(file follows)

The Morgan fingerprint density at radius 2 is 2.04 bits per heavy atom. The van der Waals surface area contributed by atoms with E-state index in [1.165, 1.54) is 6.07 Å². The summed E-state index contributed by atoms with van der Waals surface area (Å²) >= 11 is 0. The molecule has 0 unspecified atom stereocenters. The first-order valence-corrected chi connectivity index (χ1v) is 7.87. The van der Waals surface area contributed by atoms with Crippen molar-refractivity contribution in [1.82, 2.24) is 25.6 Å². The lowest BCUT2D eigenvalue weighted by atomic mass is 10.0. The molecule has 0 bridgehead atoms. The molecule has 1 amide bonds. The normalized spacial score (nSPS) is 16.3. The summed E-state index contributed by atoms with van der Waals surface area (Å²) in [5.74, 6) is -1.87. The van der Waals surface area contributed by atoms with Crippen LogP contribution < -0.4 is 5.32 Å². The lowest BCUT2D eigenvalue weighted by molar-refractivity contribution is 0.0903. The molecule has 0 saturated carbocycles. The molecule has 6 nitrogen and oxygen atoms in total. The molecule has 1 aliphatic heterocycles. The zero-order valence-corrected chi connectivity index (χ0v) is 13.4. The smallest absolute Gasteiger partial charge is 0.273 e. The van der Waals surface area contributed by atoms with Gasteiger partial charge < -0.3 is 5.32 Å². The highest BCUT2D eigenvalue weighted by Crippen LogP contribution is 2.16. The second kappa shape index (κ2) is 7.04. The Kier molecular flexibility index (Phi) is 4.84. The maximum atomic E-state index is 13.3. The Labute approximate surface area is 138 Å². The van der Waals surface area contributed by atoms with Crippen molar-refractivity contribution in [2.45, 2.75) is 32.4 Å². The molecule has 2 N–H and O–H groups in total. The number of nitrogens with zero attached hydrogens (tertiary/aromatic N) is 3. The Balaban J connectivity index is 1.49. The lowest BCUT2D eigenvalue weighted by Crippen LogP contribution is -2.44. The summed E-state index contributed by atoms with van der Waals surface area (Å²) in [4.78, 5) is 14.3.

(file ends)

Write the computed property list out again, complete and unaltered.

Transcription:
The Morgan fingerprint density at radius 2 is 2.04 bits per heavy atom. The van der Waals surface area contributed by atoms with E-state index in [1.165, 1.54) is 6.07 Å². The summed E-state index contributed by atoms with van der Waals surface area (Å²) >= 11 is 0. The molecule has 0 unspecified atom stereocenters. The first-order valence-corrected chi connectivity index (χ1v) is 7.87. The van der Waals surface area contributed by atoms with Crippen molar-refractivity contribution in [1.82, 2.24) is 25.6 Å². The lowest BCUT2D eigenvalue weighted by atomic mass is 10.0. The molecule has 0 bridgehead atoms. The molecule has 1 amide bonds. The normalized spacial score (nSPS) is 16.3. The summed E-state index contributed by atoms with van der Waals surface area (Å²) in [5.74, 6) is -1.87. The van der Waals surface area contributed by atoms with Crippen LogP contribution < -0.4 is 5.32 Å². The lowest BCUT2D eigenvalue weighted by molar-refractivity contribution is 0.0903. The molecule has 0 saturated carbocycles. The molecule has 6 nitrogen and oxygen atoms in total. The molecule has 1 aliphatic heterocycles. The zero-order valence-corrected chi connectivity index (χ0v) is 13.4. The smallest absolute Gasteiger partial charge is 0.273 e. The van der Waals surface area contributed by atoms with Gasteiger partial charge < -0.3 is 5.32 Å². The highest BCUT2D eigenvalue weighted by Crippen LogP contribution is 2.16. The second kappa shape index (κ2) is 7.04. The Kier molecular flexibility index (Phi) is 4.84. The maximum atomic E-state index is 13.3. The Labute approximate surface area is 138 Å². The van der Waals surface area contributed by atoms with Crippen molar-refractivity contribution in [2.45, 2.75) is 32.4 Å². The molecule has 2 N–H and O–H groups in total. The number of nitrogens with zero attached hydrogens (tertiary/aromatic N) is 3. The Balaban J connectivity index is 1.49. The lowest BCUT2D eigenvalue weighted by Crippen LogP contribution is -2.44. The summed E-state index contributed by atoms with van der Waals surface area (Å²) in [4.78, 5) is 14.3.